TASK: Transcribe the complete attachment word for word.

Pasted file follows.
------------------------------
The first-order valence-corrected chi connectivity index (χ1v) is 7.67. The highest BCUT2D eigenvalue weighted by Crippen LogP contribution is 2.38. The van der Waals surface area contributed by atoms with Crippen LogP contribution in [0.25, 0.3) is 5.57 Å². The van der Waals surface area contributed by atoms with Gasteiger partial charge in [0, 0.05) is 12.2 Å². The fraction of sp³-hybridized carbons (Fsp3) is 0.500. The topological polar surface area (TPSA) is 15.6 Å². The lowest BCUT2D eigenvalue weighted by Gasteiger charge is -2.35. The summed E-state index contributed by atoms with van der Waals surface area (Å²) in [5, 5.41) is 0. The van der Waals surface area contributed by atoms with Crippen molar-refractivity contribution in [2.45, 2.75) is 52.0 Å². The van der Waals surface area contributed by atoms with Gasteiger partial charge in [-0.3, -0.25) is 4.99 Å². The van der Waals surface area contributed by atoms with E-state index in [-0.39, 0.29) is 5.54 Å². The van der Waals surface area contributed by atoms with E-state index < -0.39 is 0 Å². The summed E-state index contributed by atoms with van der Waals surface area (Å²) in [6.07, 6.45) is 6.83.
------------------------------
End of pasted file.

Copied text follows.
The first-order valence-corrected chi connectivity index (χ1v) is 7.67. The highest BCUT2D eigenvalue weighted by Crippen LogP contribution is 2.38. The van der Waals surface area contributed by atoms with Crippen LogP contribution in [0.25, 0.3) is 5.57 Å². The van der Waals surface area contributed by atoms with Gasteiger partial charge in [0, 0.05) is 12.2 Å². The fraction of sp³-hybridized carbons (Fsp3) is 0.500. The topological polar surface area (TPSA) is 15.6 Å². The lowest BCUT2D eigenvalue weighted by Gasteiger charge is -2.35. The summed E-state index contributed by atoms with van der Waals surface area (Å²) in [5, 5.41) is 0. The van der Waals surface area contributed by atoms with Crippen molar-refractivity contribution in [2.45, 2.75) is 52.0 Å². The van der Waals surface area contributed by atoms with Gasteiger partial charge in [-0.3, -0.25) is 4.99 Å². The van der Waals surface area contributed by atoms with E-state index in [-0.39, 0.29) is 5.54 Å². The van der Waals surface area contributed by atoms with E-state index < -0.39 is 0 Å². The summed E-state index contributed by atoms with van der Waals surface area (Å²) in [6.07, 6.45) is 6.83.